The same goes with food. No where does it say that to make delicious and equally fabulous gourmet food you have to shop at ridiculously overpriced grocery stores or markets. I shop at Superstore and I often buy discounted No Name, no frills brands. I am no food snob, that's for sure. I also find it strangely exciting to plan recipes as inexpensively as possible without sacrificing quality.

This Caramel Corn is perfect for that. It's made with ingredients that most people already have stocked in their cupboards. It's pretty surprising what you can make with a little sugar, corn syrup, butter and water. Then you add some popcorn, nature's Ramen noodles, and that's an amazing snack.


It’s a Good Thing.

I've just realized that all this time I haven't been properly creaming butter and sugar. Many cookie recipes start out by telling you to “cream together butter and sugar until light and fluffy”. I read this and thought, ok cool thirty seconds should do it. I the peek inside the mixer with satisfaction and say, that looks pretty fluffy.


Martha has shown me the light. In this recipe she asks you to cream together butter and sugar until light and fluffy for not one, not two, but five minutes. I was like, what?! Seriously that long? Well alright. If you say so, Martha. And then something magical happened. My butter and sugar became one harmonized ingredient and fluffed like nobody's business. It's a good thing.

Now, don't get me wrong, it's not like I've been ruining countless batches of cookies before this epiphany. There's lots of evidence to the contrary. They all turned out just fine, apart from that one sheet of peanut butter cookies I tried to shape like four leaf clovers for St. Patrick's Day, but they still tasted just great if a little lopsided. You never saw those. Be grateful you didn't.

So I guess we learn something new everyday. I've learned to obey the greatness that is Martha Stewart. But then again, maybe I didn't. I changed a lot with this recipe. I'm sure the original recipe would be delicious without my tweaking, but I wanted a bit more lemon flavour and a pinch more crystallized ginger. That's ok right? Forgive my insolence Martha, but I made them yummier. Now please don't hurt me.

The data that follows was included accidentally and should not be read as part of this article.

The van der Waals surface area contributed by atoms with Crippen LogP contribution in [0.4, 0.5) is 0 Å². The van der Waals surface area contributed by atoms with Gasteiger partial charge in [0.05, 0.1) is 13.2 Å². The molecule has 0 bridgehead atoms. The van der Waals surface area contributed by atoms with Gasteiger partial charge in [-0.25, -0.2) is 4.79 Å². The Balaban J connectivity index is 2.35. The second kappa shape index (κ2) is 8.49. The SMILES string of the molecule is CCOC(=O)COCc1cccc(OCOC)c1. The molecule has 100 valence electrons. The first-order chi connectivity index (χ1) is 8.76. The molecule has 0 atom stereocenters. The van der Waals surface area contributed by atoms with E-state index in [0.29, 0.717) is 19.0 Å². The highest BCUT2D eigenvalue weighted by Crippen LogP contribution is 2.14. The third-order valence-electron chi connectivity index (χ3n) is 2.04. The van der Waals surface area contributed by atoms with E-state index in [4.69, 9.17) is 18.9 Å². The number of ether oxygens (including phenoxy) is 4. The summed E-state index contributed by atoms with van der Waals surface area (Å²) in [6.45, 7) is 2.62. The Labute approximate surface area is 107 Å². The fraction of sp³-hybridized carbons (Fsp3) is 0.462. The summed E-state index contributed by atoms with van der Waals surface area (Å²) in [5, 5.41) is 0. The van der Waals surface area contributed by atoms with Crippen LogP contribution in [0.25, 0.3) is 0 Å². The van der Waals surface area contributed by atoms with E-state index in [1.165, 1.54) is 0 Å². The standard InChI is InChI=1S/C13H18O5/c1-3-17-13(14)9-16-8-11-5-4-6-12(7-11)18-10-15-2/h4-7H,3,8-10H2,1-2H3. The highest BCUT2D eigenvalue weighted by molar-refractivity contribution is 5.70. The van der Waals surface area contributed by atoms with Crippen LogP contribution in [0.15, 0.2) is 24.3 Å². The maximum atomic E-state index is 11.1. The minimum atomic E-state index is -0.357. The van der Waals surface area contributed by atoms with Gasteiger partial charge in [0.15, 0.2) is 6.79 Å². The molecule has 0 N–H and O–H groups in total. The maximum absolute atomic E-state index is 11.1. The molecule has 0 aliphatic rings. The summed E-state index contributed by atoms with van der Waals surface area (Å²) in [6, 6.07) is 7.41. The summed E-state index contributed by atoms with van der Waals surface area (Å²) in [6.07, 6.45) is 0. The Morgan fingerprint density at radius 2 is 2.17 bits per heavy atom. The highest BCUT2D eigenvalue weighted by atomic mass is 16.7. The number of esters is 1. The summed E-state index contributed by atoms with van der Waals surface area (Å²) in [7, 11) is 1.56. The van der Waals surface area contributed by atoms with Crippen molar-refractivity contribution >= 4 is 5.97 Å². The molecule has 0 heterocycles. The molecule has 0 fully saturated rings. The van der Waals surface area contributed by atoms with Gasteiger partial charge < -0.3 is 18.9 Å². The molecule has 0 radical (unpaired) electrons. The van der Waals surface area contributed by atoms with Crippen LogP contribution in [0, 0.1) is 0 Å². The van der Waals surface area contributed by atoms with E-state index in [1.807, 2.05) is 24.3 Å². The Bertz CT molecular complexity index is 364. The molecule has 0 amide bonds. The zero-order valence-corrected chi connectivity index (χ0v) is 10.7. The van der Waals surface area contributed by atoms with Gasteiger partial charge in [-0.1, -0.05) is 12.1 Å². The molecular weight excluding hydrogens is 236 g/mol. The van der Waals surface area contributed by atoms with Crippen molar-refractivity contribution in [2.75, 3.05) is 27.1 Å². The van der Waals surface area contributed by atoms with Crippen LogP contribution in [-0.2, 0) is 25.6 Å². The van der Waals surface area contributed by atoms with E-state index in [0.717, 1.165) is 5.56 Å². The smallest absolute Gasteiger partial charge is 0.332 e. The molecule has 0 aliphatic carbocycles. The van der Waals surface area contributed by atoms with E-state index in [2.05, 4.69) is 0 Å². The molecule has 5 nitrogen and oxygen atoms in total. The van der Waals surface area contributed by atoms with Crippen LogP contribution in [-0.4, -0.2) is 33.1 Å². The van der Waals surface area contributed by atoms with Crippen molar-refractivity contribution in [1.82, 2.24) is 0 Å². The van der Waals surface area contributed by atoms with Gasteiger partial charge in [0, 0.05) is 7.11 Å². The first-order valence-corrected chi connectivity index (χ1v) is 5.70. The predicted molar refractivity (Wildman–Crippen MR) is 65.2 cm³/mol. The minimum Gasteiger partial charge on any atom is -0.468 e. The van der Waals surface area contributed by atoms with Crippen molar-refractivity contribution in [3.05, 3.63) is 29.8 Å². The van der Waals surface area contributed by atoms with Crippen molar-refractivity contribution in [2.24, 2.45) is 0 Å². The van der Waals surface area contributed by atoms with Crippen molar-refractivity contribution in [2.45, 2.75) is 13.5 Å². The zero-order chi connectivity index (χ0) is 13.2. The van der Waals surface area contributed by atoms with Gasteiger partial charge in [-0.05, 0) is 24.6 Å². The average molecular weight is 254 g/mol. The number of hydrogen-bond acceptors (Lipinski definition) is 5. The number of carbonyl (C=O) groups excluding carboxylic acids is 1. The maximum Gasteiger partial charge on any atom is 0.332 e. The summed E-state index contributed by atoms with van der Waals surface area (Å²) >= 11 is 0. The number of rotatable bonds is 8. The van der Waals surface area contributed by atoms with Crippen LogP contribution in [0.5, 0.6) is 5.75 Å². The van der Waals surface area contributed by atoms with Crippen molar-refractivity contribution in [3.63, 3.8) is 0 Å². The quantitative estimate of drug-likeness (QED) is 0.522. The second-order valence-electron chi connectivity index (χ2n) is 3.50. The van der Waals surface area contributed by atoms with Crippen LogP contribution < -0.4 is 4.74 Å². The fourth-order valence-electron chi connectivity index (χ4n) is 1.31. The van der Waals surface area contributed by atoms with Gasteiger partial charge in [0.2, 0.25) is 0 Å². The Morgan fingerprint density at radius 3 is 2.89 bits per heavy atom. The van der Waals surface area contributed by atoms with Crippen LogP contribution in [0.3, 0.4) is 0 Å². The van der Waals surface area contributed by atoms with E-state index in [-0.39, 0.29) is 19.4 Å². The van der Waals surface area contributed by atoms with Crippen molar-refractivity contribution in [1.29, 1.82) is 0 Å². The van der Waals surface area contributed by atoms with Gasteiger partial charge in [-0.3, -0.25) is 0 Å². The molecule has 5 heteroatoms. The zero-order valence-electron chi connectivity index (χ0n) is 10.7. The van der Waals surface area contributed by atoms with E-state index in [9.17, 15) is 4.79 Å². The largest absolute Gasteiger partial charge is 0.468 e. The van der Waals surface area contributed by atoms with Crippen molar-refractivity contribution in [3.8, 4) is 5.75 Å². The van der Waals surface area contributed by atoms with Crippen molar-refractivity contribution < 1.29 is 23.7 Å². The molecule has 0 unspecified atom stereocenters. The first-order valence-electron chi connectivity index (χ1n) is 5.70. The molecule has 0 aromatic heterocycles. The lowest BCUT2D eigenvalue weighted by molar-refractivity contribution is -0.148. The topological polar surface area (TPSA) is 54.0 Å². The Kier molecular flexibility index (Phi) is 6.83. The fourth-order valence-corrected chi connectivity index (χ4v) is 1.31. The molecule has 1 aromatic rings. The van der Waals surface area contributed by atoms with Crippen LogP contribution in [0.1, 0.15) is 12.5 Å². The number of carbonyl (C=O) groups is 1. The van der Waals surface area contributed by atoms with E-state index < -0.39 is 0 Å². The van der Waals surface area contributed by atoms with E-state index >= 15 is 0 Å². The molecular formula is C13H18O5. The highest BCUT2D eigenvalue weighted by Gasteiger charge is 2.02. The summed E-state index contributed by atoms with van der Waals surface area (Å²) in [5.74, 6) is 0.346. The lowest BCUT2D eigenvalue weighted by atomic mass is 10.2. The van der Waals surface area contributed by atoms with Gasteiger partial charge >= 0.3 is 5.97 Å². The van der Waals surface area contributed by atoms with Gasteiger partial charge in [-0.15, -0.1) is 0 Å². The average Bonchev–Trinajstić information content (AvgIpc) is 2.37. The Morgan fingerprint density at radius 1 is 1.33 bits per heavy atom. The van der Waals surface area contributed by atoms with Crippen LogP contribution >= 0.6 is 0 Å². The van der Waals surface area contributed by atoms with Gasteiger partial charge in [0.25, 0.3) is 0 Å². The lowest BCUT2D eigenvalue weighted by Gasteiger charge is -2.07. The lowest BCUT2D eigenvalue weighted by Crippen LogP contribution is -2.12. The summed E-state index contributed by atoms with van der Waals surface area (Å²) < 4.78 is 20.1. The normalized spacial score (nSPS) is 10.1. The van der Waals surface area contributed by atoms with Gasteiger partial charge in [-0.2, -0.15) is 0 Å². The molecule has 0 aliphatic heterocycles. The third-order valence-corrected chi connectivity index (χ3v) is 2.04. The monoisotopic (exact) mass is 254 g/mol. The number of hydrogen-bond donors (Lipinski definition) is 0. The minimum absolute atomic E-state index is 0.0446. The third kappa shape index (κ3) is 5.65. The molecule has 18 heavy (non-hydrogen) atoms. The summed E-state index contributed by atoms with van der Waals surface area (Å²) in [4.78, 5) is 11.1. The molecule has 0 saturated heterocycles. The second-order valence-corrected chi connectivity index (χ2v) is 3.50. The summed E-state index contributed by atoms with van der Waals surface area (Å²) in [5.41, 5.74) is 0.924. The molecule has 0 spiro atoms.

The Pros and Cons of Food Blogging.

Sure it seems glamourous with all the chocolate, lemon curd and brown butter, but I'm here today to expose to you the hidden reality of food blogging. I present the pros and cons. It's a delicate balance maintained only by the most unbalanced of people.

Pro: There's always an impressive supply of tasty treats in the house to satisfy your cravings.

Con: You tend to have to exercise more to compensate for said cravings.

Pro: You have an overwhelming urge to make everything pretty and who doesn't like to be surrounded by pretty things?

Con: Another urge that seems to go hand and hand with this one is the need to photograph all the pretty things before they leave your kitchen or, at least, before it enters your mouth. Just ignore the obsessive lady in the apron with the camera securely attached to her face and wait patiently for your cookie.

Pro: Your Kitchen Aid mixer gets quite a lot of use and, I mean let's face it, inspires a sense of childish glee whenever you turn it on. I seriously squealed the first time it creamed butter and sugar together.

Con: You need to do at least two loads of dishes everyday. I have a tiny dishwasher, but I suppose I should be grateful I have one at all.

Pro: You always have a chance to try new things and experiment in the kitchen.

Con: Sometimes those new things become unsuccessful things and your experiments go awry.

Be assured that these Honey Roasted Peanut Butter Cookies were not one of those. They turned out quite thin and crispy which would normally not be preferable, but the satisfying crunch surprise of the candied honey roasted peanuts was a unique way to reinvent a trusted family recipe.


Subscribe Via Email



 For more info see sponsor page